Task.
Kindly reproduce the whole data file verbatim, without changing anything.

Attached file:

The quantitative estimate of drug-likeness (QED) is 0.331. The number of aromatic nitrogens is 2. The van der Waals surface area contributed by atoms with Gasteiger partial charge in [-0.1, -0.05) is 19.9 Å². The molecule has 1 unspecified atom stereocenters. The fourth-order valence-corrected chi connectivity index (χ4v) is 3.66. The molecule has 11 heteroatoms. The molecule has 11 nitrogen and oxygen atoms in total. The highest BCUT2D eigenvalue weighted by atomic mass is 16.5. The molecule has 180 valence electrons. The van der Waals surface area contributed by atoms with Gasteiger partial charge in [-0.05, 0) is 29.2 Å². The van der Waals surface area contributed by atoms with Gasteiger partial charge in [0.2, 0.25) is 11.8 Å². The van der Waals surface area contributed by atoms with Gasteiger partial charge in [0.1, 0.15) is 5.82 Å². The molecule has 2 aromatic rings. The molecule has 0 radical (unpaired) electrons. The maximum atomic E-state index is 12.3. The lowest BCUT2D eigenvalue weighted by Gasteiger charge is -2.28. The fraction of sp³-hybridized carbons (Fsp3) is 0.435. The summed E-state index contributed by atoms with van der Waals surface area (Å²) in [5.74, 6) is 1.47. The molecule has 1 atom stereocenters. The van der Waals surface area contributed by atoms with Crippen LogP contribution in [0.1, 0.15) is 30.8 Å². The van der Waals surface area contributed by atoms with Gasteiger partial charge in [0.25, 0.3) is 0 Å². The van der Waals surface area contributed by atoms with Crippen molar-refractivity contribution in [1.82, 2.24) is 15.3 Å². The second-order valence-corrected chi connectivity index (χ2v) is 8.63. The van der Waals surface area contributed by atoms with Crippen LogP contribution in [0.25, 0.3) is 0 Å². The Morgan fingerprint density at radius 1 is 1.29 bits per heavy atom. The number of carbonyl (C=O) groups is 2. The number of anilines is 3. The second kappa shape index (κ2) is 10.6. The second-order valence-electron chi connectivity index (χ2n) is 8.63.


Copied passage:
The quantitative estimate of drug-likeness (QED) is 0.331. The number of aromatic nitrogens is 2. The van der Waals surface area contributed by atoms with Gasteiger partial charge in [-0.1, -0.05) is 19.9 Å². The molecule has 1 unspecified atom stereocenters. The fourth-order valence-corrected chi connectivity index (χ4v) is 3.66. The molecule has 11 heteroatoms. The molecule has 11 nitrogen and oxygen atoms in total. The highest BCUT2D eigenvalue weighted by atomic mass is 16.5. The molecule has 180 valence electrons. The van der Waals surface area contributed by atoms with Gasteiger partial charge in [-0.05, 0) is 29.2 Å². The van der Waals surface area contributed by atoms with Gasteiger partial charge in [0.2, 0.25) is 11.8 Å². The van der Waals surface area contributed by atoms with Gasteiger partial charge in [0.1, 0.15) is 5.82 Å². The molecule has 2 aromatic rings. The molecule has 0 radical (unpaired) electrons. The maximum atomic E-state index is 12.3. The lowest BCUT2D eigenvalue weighted by Gasteiger charge is -2.28. The fraction of sp³-hybridized carbons (Fsp3) is 0.435. The summed E-state index contributed by atoms with van der Waals surface area (Å²) in [5.74, 6) is 1.47. The molecule has 1 atom stereocenters. The van der Waals surface area contributed by atoms with Crippen LogP contribution in [0.1, 0.15) is 30.8 Å². The van der Waals surface area contributed by atoms with Gasteiger partial charge in [0.25, 0.3) is 0 Å². The van der Waals surface area contributed by atoms with Crippen molar-refractivity contribution in [1.82, 2.24) is 15.3 Å². The second-order valence-corrected chi connectivity index (χ2v) is 8.63. The van der Waals surface area contributed by atoms with Crippen LogP contribution in [0.25, 0.3) is 0 Å². The Morgan fingerprint density at radius 1 is 1.29 bits per heavy atom. The number of carbonyl (C=O) groups is 2. The number of anilines is 3. The second kappa shape index (κ2) is 10.6. The second-order valence-electron chi connectivity index (χ2n) is 8.63.